Someone said that the first week of the proper world cup should be the week in which the associates play each other along with Bangladesh and Zimbabwe to find the 2 teams that will play the rest of the tournament. ??? isnt that the , now defunct, world cup qualifier that everyone was asking for
Maybe people just have no idea what they are talking about and I am giving them too much credit by reading into what they are saying.
A few upsets have happenned in this tournament so far. HK beating Uganda, UAE beating Namibia, and PNG beating Bermuda. Interestingly all 3 on the first day of the tournament.
2 things are critical here. Finishing in the top 2 of this league makes you part of the intercontinental cup. I am guessing on for that will be Namibia and UAE. The bottom 2 will get relegated to WCL Div 3, which means they will have it tougher to qualify for ICC Trophy 2013.
We can discuss the rest of the tournament as comments in this post.
It has been 4 days of fuming over the ICCs decision to have an invitation only WC in 2015. It is time now to take a look at this decision from a logical perspective once again, keeping all parties in mind to see, what exactly happenned.
First, if I was Bangladesh or Zimbabwe, I would have voted against a qualifier as well. From almost every perspective, it was against the interest of Bangladesh and Zimbabwe to have a qualifier. They know they are not heads and shoulders above Ireland, Afghanistan, Netherlands or Scotland. Their matchup in the qualifier could have gone either way, especially if the qualifier was actually held in Europe with conditions more suited to the likes of Ireland/Scotland. Getting knocked out of the world cup would have meant loss of the shared world cup revenue (which can be as much as $10M for the participating boards), loss of publicity for the game in the country, and loss of the world stage on which their players could have shown that they belong in that category. Interestingly, the associates also argued for the last 2 points for themselves, but it is not considered in the same light. Time was needed for Bangladesh and Zimbabwe to widen the gap between themselves and the associates, and eight years of exposure to top flight cricket, and full nation funding, will definitely provide that. After that time, there would be no hesitation in participating in the qualifier becasue even your B team should be able to win against the associates.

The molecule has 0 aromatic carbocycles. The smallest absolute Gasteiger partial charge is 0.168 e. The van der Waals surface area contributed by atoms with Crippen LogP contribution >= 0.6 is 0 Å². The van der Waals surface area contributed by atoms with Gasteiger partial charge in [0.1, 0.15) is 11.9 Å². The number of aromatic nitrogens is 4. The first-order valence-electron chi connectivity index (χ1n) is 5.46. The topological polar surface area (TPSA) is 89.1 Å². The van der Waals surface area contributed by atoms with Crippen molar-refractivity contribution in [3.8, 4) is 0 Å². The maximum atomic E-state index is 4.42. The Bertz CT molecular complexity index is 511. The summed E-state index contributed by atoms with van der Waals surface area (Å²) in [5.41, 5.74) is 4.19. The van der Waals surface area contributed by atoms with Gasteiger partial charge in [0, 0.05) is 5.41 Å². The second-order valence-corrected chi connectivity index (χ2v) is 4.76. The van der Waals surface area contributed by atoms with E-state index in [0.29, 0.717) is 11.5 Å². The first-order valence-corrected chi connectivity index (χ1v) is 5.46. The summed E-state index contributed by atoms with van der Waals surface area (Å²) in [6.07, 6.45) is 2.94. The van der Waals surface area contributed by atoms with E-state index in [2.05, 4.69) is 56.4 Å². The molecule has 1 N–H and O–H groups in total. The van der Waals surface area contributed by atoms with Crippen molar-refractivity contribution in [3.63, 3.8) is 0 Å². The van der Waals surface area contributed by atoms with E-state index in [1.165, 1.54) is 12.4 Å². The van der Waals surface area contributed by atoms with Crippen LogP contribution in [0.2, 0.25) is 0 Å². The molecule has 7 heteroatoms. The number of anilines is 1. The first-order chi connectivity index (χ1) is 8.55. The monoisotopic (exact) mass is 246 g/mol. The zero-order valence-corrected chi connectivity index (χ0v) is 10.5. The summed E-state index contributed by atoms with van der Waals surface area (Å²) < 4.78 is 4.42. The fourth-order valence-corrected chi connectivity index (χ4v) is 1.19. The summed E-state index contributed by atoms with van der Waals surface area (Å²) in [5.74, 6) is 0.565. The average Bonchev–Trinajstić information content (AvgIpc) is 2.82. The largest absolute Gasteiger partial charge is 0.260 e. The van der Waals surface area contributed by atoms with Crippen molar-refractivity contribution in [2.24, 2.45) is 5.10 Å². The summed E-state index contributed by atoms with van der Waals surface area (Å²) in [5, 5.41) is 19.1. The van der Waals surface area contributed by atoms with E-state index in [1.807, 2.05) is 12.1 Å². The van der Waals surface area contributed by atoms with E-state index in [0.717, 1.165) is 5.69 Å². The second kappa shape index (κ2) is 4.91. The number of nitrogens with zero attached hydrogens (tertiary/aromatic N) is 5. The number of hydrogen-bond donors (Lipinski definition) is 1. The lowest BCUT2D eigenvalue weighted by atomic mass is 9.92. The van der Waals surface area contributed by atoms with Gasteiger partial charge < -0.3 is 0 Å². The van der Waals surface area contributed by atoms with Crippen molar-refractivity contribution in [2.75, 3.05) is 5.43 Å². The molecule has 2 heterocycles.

The problem is that a board exists so that the best collectively beneficial decision can be taken. And in particular a sport’s governing body exists so that even if a decision is in the favor of the 10 powerful members, but against the interest of the weaker members or the sport itself, it can be overridden. The ICC essentially failed to do what it was supposed to. Perhaps that is why neither does the ICC want to talk about this, nor have they even updated this piece of information as of 3 days after the news on their website. They do know that it is the wrong decision, and probably also against their own constitution.
Countries like Ireland, Netherlands, Afghanistan etc are very unique cricketing countries. Not only are they HPP countries, but they are not Ex Colonies of the British Empire. The spread of the game in these countries is purely because of other reasons. One of the biggest flaws of Cricket was that it was, until 1960s, goverened by something called the Imperial Cricket Council, which made sure that the game was only allowed in top status in Colonies. In many ways, we are now back to being that, and it also seems that something that was considered a misplaced stigma against the sport of Cricket, was actually, the truth.
Is it ok to have a 10 team league? People say there were too many mismatches in the 2011 world cup so it is good to restrict the teams in the next edition. In reality, you still will have Bangladesh, Zimbabwe, West Indies playing in the 2015 edition, and thats a 25 games out of a total 45. Bangladesh may have been ok in their own conditions, but I would not bank on them to provide thrillers on the WACA pitch against Australia.